Les Standiford writes a compelling history of the very rich in South Florida, in his 2019 book Palm Beach, Mar-a-Lago and the Rise of America’s Xanadu. Picking up a book like this is pretty out of character for me. But I lived in Palm Beach County for eight years back in the 80s and 90s. So the topic intrigued me. Thankfully, there’s relatively little about Mar-a-Lago’s current owner.

Standiford delves into Florida history from C.W. and Marjorie Merriweather Post to Henry Flagler and Addison Mizner. He explains how Flagler came to love Florida, which was mostly swamp when he first arrived in St. Augustine. But let’s be clear, it was the business opportunities that intrigued him. And he made the most of it, building railroads, destination hotels, and promoting Florida spots as playgrounds for the rich and famous.

The story of the Post family happens around the same time, but has a different trajectory. C.W. Post—of Post Cereal and General Foods acclaim—was a Midwestern guy who became a tycoon. But he also struggled with both physical and mental health. And it was in pursuit of the mild climate’s health benefits that he came to Florida. As was his practice, C.W. brought his daughter Marjorie along.

By the time she’d been twice married, the Roaring Twenties were dancing along. And Marjorie was a fixture in Palm Beach life, despite her various residences and business interests. She commissioned architects Marion Sims Wyeth and Joseph Urban to build Mar-a-Lago. It’s eclectic style is now an iconic symbol of Florida architecture, wealth, and Palm Beach itself.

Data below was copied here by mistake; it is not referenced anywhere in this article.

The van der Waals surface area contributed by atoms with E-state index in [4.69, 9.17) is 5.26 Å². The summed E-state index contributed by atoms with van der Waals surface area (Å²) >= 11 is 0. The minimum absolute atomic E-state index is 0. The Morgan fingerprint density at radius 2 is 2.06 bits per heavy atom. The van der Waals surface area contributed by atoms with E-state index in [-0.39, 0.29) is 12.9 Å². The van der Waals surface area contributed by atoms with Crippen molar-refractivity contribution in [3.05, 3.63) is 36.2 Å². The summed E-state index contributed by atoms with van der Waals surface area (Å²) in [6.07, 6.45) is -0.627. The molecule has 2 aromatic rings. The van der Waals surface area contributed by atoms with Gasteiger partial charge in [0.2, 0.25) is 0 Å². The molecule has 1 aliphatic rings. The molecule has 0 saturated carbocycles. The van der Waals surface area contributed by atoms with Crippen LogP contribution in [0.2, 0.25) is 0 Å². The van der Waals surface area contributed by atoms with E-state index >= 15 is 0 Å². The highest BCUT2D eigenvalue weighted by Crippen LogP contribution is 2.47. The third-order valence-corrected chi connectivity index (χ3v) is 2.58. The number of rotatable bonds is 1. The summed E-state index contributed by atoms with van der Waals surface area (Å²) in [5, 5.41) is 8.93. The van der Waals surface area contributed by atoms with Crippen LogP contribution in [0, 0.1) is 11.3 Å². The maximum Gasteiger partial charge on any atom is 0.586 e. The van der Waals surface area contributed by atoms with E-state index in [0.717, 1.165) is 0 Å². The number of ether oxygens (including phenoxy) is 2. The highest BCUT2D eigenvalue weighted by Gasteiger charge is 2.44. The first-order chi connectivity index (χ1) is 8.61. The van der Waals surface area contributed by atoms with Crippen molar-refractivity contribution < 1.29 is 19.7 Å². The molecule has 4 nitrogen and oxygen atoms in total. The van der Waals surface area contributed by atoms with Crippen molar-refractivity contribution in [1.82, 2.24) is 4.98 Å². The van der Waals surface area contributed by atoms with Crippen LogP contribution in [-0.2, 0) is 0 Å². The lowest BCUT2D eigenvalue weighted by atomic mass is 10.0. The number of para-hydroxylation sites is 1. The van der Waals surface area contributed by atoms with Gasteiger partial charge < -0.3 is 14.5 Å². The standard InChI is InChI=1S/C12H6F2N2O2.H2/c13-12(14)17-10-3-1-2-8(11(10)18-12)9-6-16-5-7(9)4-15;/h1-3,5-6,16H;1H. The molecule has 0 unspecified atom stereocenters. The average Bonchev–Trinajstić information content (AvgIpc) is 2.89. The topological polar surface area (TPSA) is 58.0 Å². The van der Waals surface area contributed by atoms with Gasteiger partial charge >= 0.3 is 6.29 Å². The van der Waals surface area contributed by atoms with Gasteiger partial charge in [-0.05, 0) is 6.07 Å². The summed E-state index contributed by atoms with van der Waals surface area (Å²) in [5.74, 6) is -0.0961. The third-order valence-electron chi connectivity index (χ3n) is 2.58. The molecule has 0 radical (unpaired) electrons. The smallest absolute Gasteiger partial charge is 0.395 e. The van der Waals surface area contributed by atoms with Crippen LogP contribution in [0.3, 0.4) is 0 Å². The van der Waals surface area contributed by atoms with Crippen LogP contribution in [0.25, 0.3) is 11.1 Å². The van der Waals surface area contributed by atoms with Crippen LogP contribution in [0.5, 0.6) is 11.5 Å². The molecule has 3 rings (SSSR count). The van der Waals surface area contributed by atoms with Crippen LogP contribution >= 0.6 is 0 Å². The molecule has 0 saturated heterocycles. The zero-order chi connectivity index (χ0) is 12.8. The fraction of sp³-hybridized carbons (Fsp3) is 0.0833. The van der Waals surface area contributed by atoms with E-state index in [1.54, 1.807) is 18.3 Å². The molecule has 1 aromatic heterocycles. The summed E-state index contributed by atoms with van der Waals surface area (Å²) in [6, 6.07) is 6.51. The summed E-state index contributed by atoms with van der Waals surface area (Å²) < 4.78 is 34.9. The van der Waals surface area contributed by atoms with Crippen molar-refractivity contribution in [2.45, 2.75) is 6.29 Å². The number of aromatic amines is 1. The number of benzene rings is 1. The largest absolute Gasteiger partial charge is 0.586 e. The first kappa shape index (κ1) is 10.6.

My conclusions

Standiford combines one part gossipy reveries with two parts history, and stirs it with some present day real estate dealings. The emphasis is on the former two ingredients, rather than current day status of either Palm Beach or Mar-a-Lago.

In between discussing Flagler’s homes and Marjorie Merriweather Post, Standiford adds details about topography, other wealthy couples, and even a little about the various Native American tribes displaced by white settlers. So, as much as this is about “lifestyles of the rich and famous,” it’s firmly grounded in regional history.

As it turns out, I listened to the audiobook rather than reading my digital ARC. (Although I discovered the book has a few pictures, which round out the stories nicely.) Standiford’s writing kept me involved, even when I wasn’t out walking my neighborhood. I baked cookies and cleaned house to this book—because it was that captivating.

Standiford is a prolific writer, with regional history titles, true crime and a mystery series in his catalog. All of those elements make “Xanadu” an enjoyable adventure in the history of 19th and 20th century Florida.

Pair with something from a similar time period, but set in England among the not wealthy—The Paying Guests by Sarah Waters. Or try a book of Florida-based mystery short stories—Just After Sunset by Stephen King.


Thanks to NetGalley, Grove Atlantic / Atlantic Monthly Press, and the author for the opportunity to read a digital ARC in exchange for this honest review.